Uncommon Knowledge

Uncommon Knowledge: When Did Lunch Become a Thing?

September 14, 2016

Stackable Lunch Pot

Ah the days of the Romans, when they would recline at the table for their one square meal a day. That’s right—one. We may take the idea of eating three meals a day for granted now, but it’s a relatively new phenomenon. Back in the Middle Ages, before the dawn of electricity, humans rose early to make the most of the daylight. By midday, with six hours or so of work under their belts, people would break for their meal—the largest and usually the only. But as artificial light entered the game in the 19th century, the wealthy started shifting their days and the main meal was consumed at later and later times. As such, the custom of mid-day snacking arose. By the time the Industrial Revolution hit, workers needed calories to continue working further into the evening hours. That’s when lunch went mainstream in the Western world. As for the idea of the hallowed family dinner, we have the 1950s to thank for that. No matter what and how much of it you eat when, enjoy it—and rest assured that you’re not breaking any longstanding biological traditions.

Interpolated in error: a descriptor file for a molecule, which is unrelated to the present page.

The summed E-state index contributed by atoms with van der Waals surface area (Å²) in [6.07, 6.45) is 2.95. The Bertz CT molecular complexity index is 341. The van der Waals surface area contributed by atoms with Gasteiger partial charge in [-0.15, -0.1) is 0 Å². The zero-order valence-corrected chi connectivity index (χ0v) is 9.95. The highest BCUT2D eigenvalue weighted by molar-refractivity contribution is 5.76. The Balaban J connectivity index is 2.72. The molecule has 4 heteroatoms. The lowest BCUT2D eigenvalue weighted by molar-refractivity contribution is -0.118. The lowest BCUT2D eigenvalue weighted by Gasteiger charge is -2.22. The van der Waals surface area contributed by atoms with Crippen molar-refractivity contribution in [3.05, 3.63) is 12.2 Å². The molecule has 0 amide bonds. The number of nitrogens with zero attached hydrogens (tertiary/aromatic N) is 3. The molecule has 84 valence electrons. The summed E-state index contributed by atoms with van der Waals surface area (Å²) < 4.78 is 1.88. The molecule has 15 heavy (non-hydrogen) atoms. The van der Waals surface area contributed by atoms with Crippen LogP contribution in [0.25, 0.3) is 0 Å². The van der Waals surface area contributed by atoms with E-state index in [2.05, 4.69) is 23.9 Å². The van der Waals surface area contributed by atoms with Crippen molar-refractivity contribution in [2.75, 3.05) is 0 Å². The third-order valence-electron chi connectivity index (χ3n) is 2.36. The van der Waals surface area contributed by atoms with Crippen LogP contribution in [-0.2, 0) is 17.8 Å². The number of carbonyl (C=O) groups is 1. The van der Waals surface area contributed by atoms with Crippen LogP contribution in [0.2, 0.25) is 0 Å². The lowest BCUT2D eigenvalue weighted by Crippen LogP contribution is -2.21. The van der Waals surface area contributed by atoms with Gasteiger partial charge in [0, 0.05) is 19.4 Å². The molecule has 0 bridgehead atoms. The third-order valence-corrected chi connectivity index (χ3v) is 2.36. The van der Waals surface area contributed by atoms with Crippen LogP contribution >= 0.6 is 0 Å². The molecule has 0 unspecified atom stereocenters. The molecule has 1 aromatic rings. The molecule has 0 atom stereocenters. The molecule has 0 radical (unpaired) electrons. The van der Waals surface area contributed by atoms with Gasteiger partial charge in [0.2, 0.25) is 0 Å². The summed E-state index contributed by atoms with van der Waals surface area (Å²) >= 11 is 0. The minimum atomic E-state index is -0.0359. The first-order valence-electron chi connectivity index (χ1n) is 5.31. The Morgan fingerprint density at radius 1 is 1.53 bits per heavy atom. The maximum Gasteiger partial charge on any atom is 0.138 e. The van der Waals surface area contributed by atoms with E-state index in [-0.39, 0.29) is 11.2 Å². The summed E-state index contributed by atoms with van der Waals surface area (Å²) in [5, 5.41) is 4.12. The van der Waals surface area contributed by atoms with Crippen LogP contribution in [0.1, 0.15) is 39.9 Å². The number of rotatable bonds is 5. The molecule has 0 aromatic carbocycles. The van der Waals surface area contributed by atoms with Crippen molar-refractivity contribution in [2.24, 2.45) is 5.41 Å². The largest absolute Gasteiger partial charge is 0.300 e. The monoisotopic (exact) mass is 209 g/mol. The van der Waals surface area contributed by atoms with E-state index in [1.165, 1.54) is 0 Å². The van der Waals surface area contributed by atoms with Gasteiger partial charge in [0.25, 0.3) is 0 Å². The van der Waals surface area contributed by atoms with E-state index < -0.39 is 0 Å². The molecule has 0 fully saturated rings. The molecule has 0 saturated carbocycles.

Stackable Lunch Pot | $24.95

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